Employment Of Women In Film Production Dips Below 1998 Levels

Film Placeholder

'Gender inertia' seen in annual 'Celluloid Ceiling' study of top 250 domestic pics

The ranks of women working in film production have barely budged and even declined in some key areas over the past 16 years, according to a study released today.

The annual “Celluloid Ceiling” survey of employment in the top-grossing 250 domestic pics found that overall employment for women in 2013 came in at 16%, down 2% from the previous year and down 1% from 1998 levels.

The report was released Tuesday by Martha Lauzen, exec director of the Center for the Study of Women in Television and Film at San Diego State U. This year’s edition also tracked stats for women in below-the-line and vfx jobs, where the picture is similarly stagnant.

“The film industry is in a state of gender inertia.  There is no evidence to suggest that women’s employment has improved in key behind-the-scenes roles over the last 16 years,” Lauzen said.

SEE ALSO: Hollywood Sexist? Female Directors Still Missing in Action

In total, women accounted for 16% of the 2,938 people employed on the pics surveyed. The largest share of female employment came as producers, editors and production designers. Women were most likely to work in drama, comedy, and documentary films, and least likely to work in  animation, sci-fi and horror titles.

SEE ALSO: Female TV Directors: Numbers Low But Clout is Growing

Breaking down the percentages of women working on 2013 films by job category:

** Directors: 6%, down 3% from 2012 and 1998

** Writers: 10%, down 5% from 2012 and 3% from 1998

** Producers: 25%, even with 2012 and up 1% from 1998

** Exec producers: 15%, down 2% from 2012 and 3% from 1998

** Editors: 17%: down 3% from 2012 and 1998

** Cinematographers: 3%, up 1% from 2012 and down 1% from 1998

In the below-the-line categories, the survey examined the gender breakdown for 1,026 jobs. (Comparative data is not available for all categories.)

** Production designers: 23%, up 3% from 2008 (when the stats were last compiled)

** Sound designers: 4%, down 1% from 2008

** Supervising sound editors: 9%, up 4% from 2008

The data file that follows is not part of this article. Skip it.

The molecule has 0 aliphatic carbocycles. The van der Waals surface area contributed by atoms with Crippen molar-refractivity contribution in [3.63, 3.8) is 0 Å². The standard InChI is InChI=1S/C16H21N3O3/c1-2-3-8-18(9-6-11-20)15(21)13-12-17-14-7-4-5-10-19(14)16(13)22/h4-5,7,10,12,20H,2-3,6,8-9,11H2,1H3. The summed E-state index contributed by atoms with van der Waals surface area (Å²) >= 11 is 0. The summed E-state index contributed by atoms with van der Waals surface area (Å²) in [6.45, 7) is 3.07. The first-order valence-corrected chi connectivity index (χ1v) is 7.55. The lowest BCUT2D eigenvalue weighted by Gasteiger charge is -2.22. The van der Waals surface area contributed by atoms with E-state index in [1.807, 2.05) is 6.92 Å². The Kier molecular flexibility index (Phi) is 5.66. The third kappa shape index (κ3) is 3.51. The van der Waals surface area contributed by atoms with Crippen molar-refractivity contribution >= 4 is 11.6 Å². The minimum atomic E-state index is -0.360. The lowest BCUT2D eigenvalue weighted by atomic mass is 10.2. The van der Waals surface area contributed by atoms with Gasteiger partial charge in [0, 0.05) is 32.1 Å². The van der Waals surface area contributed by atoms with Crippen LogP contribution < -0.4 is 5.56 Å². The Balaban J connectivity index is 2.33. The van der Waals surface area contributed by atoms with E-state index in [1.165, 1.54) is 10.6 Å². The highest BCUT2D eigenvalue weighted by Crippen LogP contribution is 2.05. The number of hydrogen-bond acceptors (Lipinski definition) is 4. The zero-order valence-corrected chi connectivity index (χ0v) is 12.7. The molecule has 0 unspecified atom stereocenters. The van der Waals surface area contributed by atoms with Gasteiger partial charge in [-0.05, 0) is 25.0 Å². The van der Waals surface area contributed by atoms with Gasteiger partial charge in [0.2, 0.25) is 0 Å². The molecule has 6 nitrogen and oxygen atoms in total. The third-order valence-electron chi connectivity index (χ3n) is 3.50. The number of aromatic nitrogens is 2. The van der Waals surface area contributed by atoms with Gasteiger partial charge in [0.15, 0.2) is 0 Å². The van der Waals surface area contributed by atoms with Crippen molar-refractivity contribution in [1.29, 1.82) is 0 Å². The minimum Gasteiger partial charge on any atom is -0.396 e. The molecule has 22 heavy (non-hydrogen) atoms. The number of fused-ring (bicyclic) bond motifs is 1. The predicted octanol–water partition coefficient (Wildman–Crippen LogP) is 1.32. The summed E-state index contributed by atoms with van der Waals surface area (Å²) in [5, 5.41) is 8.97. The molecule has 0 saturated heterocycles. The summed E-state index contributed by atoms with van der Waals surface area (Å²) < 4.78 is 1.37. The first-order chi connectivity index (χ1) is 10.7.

** vfx supervisors: 5%

Want to read more articles like this one? SUBSCRIBE TO VARIETY TODAY.
Post A Comment 2

Leave a Reply

2 Comments

Comments are moderated. They may be edited for clarity and reprinting in whole or in part in Variety publications.

Fill in your details below or click an icon to log in:

WordPress.com Logo

You are commenting using your WordPress.com account. Log Out / Change )

Twitter picture

You are commenting using your Twitter account. Log Out / Change )

Facebook photo

You are commenting using your Facebook account. Log Out / Change )

Google+ photo

You are commenting using your Google+ account. Log Out / Change )

Connecting to %s

  1. Robbie Goldstein says:

    I gotta think there must be an increase in the most stressed job in cinema.. Location Managers. Through the LMGA the location managers voices haven risen and they are bright energized women.
    Robbie Goldstein

  2. Growing up, I had aspirations of being a movie director and although I have abandoned those dreams now, it is very saddening to read this decline. Hollywood is a hard place for a woman to get a break and find an honest place, when it comes to “out of the norm” roles. It would be nice to see these numbers rise, for more women to flex their creative talents in different avenues. Women have to work harder when it comes to being heard or being taken seriously and we should strive to make that easier for our generations and for those who will come after us. Each time that I write now and work to get a break in the entertainment industry, I am glad for each stride I make knowing that in the future it might make it easier for another woman down the road.

More Film News from Variety

Loading